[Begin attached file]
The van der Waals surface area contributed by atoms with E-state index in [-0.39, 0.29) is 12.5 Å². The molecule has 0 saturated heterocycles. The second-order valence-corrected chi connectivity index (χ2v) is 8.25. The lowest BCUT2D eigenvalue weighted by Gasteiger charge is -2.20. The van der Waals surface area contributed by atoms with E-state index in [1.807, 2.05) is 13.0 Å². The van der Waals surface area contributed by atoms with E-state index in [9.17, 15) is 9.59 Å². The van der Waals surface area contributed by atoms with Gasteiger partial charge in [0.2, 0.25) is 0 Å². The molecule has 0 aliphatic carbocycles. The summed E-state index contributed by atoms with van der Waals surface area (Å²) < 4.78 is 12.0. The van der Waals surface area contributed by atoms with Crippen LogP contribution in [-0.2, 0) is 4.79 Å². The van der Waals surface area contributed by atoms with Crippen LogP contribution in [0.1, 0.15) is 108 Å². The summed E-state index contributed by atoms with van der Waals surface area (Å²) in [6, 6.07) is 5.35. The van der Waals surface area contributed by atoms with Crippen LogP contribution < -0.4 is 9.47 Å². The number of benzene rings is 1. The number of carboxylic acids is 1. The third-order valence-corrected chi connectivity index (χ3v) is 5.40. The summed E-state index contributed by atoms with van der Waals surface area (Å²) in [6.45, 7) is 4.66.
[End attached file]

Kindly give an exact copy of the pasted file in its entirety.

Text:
The van der Waals surface area contributed by atoms with E-state index in [-0.39, 0.29) is 12.5 Å². The molecule has 0 saturated heterocycles. The second-order valence-corrected chi connectivity index (χ2v) is 8.25. The lowest BCUT2D eigenvalue weighted by Gasteiger charge is -2.20. The van der Waals surface area contributed by atoms with E-state index in [1.807, 2.05) is 13.0 Å². The van der Waals surface area contributed by atoms with E-state index in [9.17, 15) is 9.59 Å². The van der Waals surface area contributed by atoms with Gasteiger partial charge in [0.2, 0.25) is 0 Å². The molecule has 0 aliphatic carbocycles. The summed E-state index contributed by atoms with van der Waals surface area (Å²) < 4.78 is 12.0. The van der Waals surface area contributed by atoms with Crippen LogP contribution in [-0.2, 0) is 4.79 Å². The van der Waals surface area contributed by atoms with Crippen LogP contribution in [0.1, 0.15) is 108 Å². The summed E-state index contributed by atoms with van der Waals surface area (Å²) in [6, 6.07) is 5.35. The van der Waals surface area contributed by atoms with Crippen LogP contribution < -0.4 is 9.47 Å². The number of benzene rings is 1. The number of carboxylic acids is 1. The third-order valence-corrected chi connectivity index (χ3v) is 5.40. The summed E-state index contributed by atoms with van der Waals surface area (Å²) in [6.45, 7) is 4.66.